Joseph Orville Shelby (1830–1897)

aka: Jo Shelby
aka: J. O. Shelby
aka: Joseph O. Shelby

Joseph Orville Shelby was a Confederate major general from Missouri who is recognized as perhaps the most accomplished Confederate cavalryman in the Trans-Mississippi Theater. He was involved in most of the Civil War campaigns that took place in Arkansas.

Joseph Orville Shelby was born on December 12, 1830, in Lexington, Kentucky, to a wealthy, aristocratic family that boasted veterans of the American Revolution. In 1852, he moved to Waverly, Missouri, and established a rope-making operation that soon made him a wealthy man. The slave-owning Shelby was actively embroiled in the border war with abolitionist Kansans, taking part in cross-border raids in the late 1850s.

As civil war became imminent, Shelby raised a company of troops, the Lafayette County Cavalry, at his own expense and offered them for service to Missouri’s governor, Claiborne F. Jackson. Shelby saw action at Carthage and Wilson’s Creek, Missouri, in 1861 before retiring to northwest Arkansas with Sterling Price’s Missouri State Guard in February 1862, then fighting with the Confederate Army of the West at the Battle of Pea Ridge in March. His cavalry company was dismounted, and Shelby led them east of the Mississippi River with the rest of the Confederate army in April 1862. He soon returned to the west, however, and received a colonel’s commission on October 27, 1862, after recruiting the nucleus of what would later be known as his Iron Brigade.

Shelby’s brigade fought at the first battle of Newtonia, Missouri, in the fall of 1862, before they fell back to Cross Hollows in Benton County, Arkansas, after which they scouted throughout the region. Shelby served under Brigadier General John Sappington Marmaduke during the fighting at Cane Hill (Washington County) on November 28, 1862, covering the Confederate retreat before a superior Union force by falling back by companies, a tactic he would use throughout the war. The Iron Brigade also fought at the Battle of Prairie Grove on December 7, 1862.

Shelby’s command took part in Marmaduke’s two Missouri Raids in the spring of 1863, and he received a serious wrist wound in the failed attack on Battery A at Helena (Phillips County) on July 4, 1863, an injury that kept him from participating in resistance to the Union advance on Little Rock (Pulaski County), which fell on September 10. On September 22, he embarked on a raid into Missouri during which we wrought chaos, killing, wounding, or capturing 1,100 Union soldiers, destroying nearly $2 million in Union supplies and infrastructure, and recruiting some 800 new Confederate soldiers.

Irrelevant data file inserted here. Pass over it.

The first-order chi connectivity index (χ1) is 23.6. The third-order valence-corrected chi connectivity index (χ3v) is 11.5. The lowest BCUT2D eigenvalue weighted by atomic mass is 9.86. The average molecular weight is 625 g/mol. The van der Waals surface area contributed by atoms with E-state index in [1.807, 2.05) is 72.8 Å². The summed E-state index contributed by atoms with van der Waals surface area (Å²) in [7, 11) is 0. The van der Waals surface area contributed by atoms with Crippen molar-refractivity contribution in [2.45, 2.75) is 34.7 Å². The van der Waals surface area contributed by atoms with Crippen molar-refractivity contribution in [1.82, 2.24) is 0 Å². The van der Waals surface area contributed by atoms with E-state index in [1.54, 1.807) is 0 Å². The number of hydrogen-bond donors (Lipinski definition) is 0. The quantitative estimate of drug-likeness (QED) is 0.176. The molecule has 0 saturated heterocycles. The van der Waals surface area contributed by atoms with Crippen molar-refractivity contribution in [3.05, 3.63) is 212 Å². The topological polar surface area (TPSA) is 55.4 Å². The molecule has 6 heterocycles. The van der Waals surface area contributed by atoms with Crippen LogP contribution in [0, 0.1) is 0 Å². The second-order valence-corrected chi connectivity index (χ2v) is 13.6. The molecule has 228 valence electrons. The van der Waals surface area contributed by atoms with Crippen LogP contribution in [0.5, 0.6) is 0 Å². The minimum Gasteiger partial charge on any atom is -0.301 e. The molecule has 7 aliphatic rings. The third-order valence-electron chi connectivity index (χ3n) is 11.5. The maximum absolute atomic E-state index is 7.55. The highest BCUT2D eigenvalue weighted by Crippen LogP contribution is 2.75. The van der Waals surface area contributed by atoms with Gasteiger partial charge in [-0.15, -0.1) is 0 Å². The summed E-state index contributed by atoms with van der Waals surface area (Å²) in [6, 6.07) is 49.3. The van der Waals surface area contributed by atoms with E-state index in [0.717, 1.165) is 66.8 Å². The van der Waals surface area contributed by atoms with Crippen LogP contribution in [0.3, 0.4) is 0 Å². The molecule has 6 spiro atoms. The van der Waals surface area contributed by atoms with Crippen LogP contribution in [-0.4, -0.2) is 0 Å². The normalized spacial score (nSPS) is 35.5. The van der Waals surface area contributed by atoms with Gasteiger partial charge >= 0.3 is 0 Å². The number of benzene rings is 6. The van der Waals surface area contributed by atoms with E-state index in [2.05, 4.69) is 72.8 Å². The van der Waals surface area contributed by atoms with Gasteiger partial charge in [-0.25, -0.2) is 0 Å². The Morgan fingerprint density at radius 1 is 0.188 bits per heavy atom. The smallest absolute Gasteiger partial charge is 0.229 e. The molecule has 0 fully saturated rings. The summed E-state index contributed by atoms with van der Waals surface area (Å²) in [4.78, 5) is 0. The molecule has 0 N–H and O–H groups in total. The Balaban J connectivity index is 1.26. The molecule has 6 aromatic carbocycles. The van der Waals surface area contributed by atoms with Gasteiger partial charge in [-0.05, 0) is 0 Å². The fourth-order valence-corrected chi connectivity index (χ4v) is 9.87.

Shelby received his commission as a brigadier general in the spring of 1864, to rank from December 15, 1863. He learned of his promotion as he led his troops against Major General Frederick Steele’s army during the Camden Expedition as Steele sought to join a second Union army at Shreveport, Louisiana, for an invasion of Texas. Shelby harried the Federal troops in fighting at Terre Noire Creek, Okolona (Clark County), Elkin’s Ferry, and Prairie D’Ane, and played a major role in the crushing Confederate victory at Marks’ Mills in April 1864.

Following the Camden Expedition, Shelby was dispatched to northeast Arkansas to disrupt Union operations and contend with the chaos caused by the many deserters, irregulars, and lawless bands that infested the region. He dealt with the latter by issuing a proclamation ordering able-bodied men in the area to join either the Union or Confederate army by June 10, 1864, or face execution. His men also sabotaged the Little Rock and Memphis Railroad; sank the USS Queen City at Clarendon (Monroe County), the only Union warship sunk in Arkansas waters in the Civil War; raided Federal-leased plantations around Helena; and destroyed Union hay-cutting operations west of DeValls Bluff (Prairie County) in the Action at Ashley’s Station.